It’s fun to watch our children develop interests that are completely and uniquely their own. So it goes with our bird-loving daughter, who since the age of two has enjoyed the caw of ravens and the scavenging of magpies. Now that she’s older we drive past a marsh each day, which is alive with seagulls, swans, terns, and geese. At Christmas we gave her a bird feeder, which draws chickadees, magpies, and a few rogue squirrels. She absolutely loves it. Sadly, her feeder will sit empty all summer since we live in bear territory.
Because of her long-standing love of all things feathery, I wasn’t terribly shocked when she asked for a bird-themed birthday party this year. I’m all about letting my kids pick a theme they love, and then running with it to the point of ridiculousness (me, not them). But birds? I was initially stumped. What would we do at a bird party? Last year it was a princess party; I was not thrilled with her choice, but must admit is was easy to plan. The royal theme is actually quite common.
Birthday parties were so much less stressful when it was only my friends who were invited. Many of them conveniently have children the same age as ours, and the kids are all great pals. As a result, most of our kids’ parties have been synonymous with festive adult gatherings. I still go overboard, but at least my best friends are there, without judgement, to help me orchestrate the madness.
Now that our children are school-aged, they suddenly want to invite their classmates. The nerve of them! Don’t they see how this changes the dynamic? I’m still a big believer in a good, old-fashioned birthday party, with a homemade cake and silly party games. But suddenly it involves lots of adults I don’t know, undocumented siblings, and immeasurable stress about the cleanliness of my kitchen.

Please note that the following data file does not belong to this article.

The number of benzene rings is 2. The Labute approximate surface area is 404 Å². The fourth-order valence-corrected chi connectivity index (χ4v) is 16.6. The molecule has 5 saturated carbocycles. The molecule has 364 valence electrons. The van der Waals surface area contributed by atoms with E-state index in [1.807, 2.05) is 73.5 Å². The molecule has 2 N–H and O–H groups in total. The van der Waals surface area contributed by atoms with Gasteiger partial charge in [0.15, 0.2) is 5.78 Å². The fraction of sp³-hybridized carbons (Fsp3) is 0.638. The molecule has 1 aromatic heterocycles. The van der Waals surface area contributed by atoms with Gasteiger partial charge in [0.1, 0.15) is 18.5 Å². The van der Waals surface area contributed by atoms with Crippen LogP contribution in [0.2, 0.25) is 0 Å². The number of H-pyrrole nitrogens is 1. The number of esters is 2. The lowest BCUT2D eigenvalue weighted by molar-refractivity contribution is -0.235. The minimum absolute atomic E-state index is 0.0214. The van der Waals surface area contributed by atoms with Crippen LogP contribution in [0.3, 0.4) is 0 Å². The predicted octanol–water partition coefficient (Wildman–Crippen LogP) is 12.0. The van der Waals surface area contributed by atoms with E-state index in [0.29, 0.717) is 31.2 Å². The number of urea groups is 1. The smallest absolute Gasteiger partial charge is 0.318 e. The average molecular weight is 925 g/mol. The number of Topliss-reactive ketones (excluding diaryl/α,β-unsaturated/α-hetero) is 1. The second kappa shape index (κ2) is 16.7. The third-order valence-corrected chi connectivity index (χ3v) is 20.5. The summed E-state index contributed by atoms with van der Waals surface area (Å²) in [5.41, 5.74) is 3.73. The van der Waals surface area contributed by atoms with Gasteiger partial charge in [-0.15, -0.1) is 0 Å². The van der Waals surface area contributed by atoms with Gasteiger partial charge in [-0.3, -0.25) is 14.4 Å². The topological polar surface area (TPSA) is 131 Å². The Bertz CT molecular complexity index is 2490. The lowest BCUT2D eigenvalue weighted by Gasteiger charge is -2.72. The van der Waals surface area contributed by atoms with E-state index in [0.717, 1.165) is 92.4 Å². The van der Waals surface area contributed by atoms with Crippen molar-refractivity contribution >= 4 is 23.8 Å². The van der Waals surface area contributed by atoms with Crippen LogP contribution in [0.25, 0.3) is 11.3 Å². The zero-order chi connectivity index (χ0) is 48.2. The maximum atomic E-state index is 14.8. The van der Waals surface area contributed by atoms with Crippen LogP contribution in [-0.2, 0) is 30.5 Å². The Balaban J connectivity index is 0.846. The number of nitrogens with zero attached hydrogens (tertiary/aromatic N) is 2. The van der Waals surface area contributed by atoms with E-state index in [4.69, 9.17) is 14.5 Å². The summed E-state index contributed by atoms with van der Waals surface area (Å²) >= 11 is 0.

I should have learned from one of my best friends, who bravely ventured down this path before us. Her daughter was still in preschool when she invited several classmates to an indoor trampoline-jumping, cake-crumb-dropping extravaganza all within the constraints of her own living room. When it was finished, the last family was out the door but certainly not off the block before we broke out the tequila.
So back to Maggie. Her bird party will begin in a few short hours, and we’ve invited every girl in her kindergarten class. That is far more than the “you’re turning 6 so you get to invite 6 people” rule allows, but I couldn’t ask my daughter to rate her friends so she could invite the top few. And you can’t expect a kindergartner not to talk about her party at school, so as not to hurt the feelings of those who aren’t invited. So in the midst of today’s craziness, I need to remind myself that this was a conscientious choice.
Maggie made a great choice as well. In lieu of gifts, all her guests are bringing donations for Anchorage’s Bird Treatment and Learning Center. It’s an organization that rehabilitates birds and strives to release them back into the wild. Once we watched two women attempt to capture a raven with a damaged wing so they could take it to the Bird TLC, but the poor bird wouldn’t let them near it.
When we initially pitched the idea to forgo gifts, Maggie said she had to think about it. She scampered upstairs to put on her pajamas and contemplate. Clark thought there was no way a 6 year old would give up presents, but I had assured her she would still get a few gifts from her parents and grandparents. When she returned she announced, “I’ve decided,” and then paused melodramatically, “to help the birds.” She said she didn’t really need more “stuff.” That’s my girl.
So I’d better go frost the cake and scrub the counter tops, because all the people will begin arriving in a few short hours. I hope this party doesn’t turn me into a bird (namely, a cuckoo), because I’m just not a fan of tequila!
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